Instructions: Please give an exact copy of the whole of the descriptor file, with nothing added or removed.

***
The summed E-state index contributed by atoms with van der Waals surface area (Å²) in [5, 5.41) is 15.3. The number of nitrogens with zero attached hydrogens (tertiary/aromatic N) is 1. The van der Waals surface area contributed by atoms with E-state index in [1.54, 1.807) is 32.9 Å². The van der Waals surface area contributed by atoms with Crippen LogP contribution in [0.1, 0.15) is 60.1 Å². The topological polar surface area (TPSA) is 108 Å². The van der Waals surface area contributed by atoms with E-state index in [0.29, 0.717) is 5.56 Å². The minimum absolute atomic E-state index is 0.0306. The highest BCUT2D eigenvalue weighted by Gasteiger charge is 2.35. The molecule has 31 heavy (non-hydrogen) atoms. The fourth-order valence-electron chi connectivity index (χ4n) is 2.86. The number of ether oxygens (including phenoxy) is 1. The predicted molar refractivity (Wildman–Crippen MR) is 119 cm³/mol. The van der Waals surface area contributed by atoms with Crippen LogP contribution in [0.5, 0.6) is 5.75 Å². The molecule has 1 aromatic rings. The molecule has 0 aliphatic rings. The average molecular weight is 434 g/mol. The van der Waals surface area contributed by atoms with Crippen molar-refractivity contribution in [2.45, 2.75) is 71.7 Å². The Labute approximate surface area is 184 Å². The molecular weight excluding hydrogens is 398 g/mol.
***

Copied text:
The summed E-state index contributed by atoms with van der Waals surface area (Å²) in [5, 5.41) is 15.3. The number of nitrogens with zero attached hydrogens (tertiary/aromatic N) is 1. The van der Waals surface area contributed by atoms with E-state index in [1.54, 1.807) is 32.9 Å². The van der Waals surface area contributed by atoms with Crippen LogP contribution in [0.1, 0.15) is 60.1 Å². The topological polar surface area (TPSA) is 108 Å². The van der Waals surface area contributed by atoms with E-state index in [0.29, 0.717) is 5.56 Å². The minimum absolute atomic E-state index is 0.0306. The highest BCUT2D eigenvalue weighted by Gasteiger charge is 2.35. The molecule has 31 heavy (non-hydrogen) atoms. The fourth-order valence-electron chi connectivity index (χ4n) is 2.86. The number of ether oxygens (including phenoxy) is 1. The predicted molar refractivity (Wildman–Crippen MR) is 119 cm³/mol. The van der Waals surface area contributed by atoms with Crippen LogP contribution in [0.5, 0.6) is 5.75 Å². The molecule has 1 aromatic rings. The molecule has 0 aliphatic rings. The average molecular weight is 434 g/mol. The van der Waals surface area contributed by atoms with Crippen molar-refractivity contribution in [2.45, 2.75) is 71.7 Å². The Labute approximate surface area is 184 Å². The molecular weight excluding hydrogens is 398 g/mol.